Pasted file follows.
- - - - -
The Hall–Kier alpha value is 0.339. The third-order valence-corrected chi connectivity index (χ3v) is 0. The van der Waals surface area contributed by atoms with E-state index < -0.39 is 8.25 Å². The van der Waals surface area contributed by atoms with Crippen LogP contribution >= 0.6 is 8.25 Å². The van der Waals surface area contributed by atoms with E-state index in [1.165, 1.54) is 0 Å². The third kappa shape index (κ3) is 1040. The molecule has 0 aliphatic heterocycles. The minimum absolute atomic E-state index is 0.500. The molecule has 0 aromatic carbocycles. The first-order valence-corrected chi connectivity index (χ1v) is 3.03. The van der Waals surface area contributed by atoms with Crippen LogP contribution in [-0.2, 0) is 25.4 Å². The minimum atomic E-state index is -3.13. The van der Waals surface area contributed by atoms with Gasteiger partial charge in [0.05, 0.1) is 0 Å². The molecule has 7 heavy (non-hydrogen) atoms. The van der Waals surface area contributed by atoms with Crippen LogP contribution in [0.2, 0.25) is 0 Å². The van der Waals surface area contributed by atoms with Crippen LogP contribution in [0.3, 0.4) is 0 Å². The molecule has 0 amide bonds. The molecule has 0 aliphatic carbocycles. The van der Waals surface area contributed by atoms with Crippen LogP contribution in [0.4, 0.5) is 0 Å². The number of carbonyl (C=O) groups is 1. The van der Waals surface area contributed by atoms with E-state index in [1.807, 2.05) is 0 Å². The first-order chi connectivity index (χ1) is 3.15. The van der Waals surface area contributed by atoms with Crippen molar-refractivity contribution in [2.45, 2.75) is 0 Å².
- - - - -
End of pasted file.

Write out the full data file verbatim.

The Hall–Kier alpha value is 0.339. The third-order valence-corrected chi connectivity index (χ3v) is 0. The van der Waals surface area contributed by atoms with E-state index < -0.39 is 8.25 Å². The van der Waals surface area contributed by atoms with Crippen LogP contribution >= 0.6 is 8.25 Å². The van der Waals surface area contributed by atoms with E-state index in [1.165, 1.54) is 0 Å². The third kappa shape index (κ3) is 1040. The molecule has 0 aliphatic heterocycles. The minimum absolute atomic E-state index is 0.500. The molecule has 0 aromatic carbocycles. The first-order valence-corrected chi connectivity index (χ1v) is 3.03. The van der Waals surface area contributed by atoms with Crippen LogP contribution in [-0.2, 0) is 25.4 Å². The minimum atomic E-state index is -3.13. The van der Waals surface area contributed by atoms with Gasteiger partial charge in [0.05, 0.1) is 0 Å². The molecule has 7 heavy (non-hydrogen) atoms. The van der Waals surface area contributed by atoms with Crippen LogP contribution in [0.2, 0.25) is 0 Å². The van der Waals surface area contributed by atoms with Crippen LogP contribution in [0.3, 0.4) is 0 Å². The molecule has 0 amide bonds. The molecule has 0 aliphatic carbocycles. The van der Waals surface area contributed by atoms with Crippen LogP contribution in [0.4, 0.5) is 0 Å². The number of carbonyl (C=O) groups is 1. The van der Waals surface area contributed by atoms with E-state index in [1.807, 2.05) is 0 Å². The first-order chi connectivity index (χ1) is 3.15. The van der Waals surface area contributed by atoms with Crippen molar-refractivity contribution in [2.45, 2.75) is 0 Å².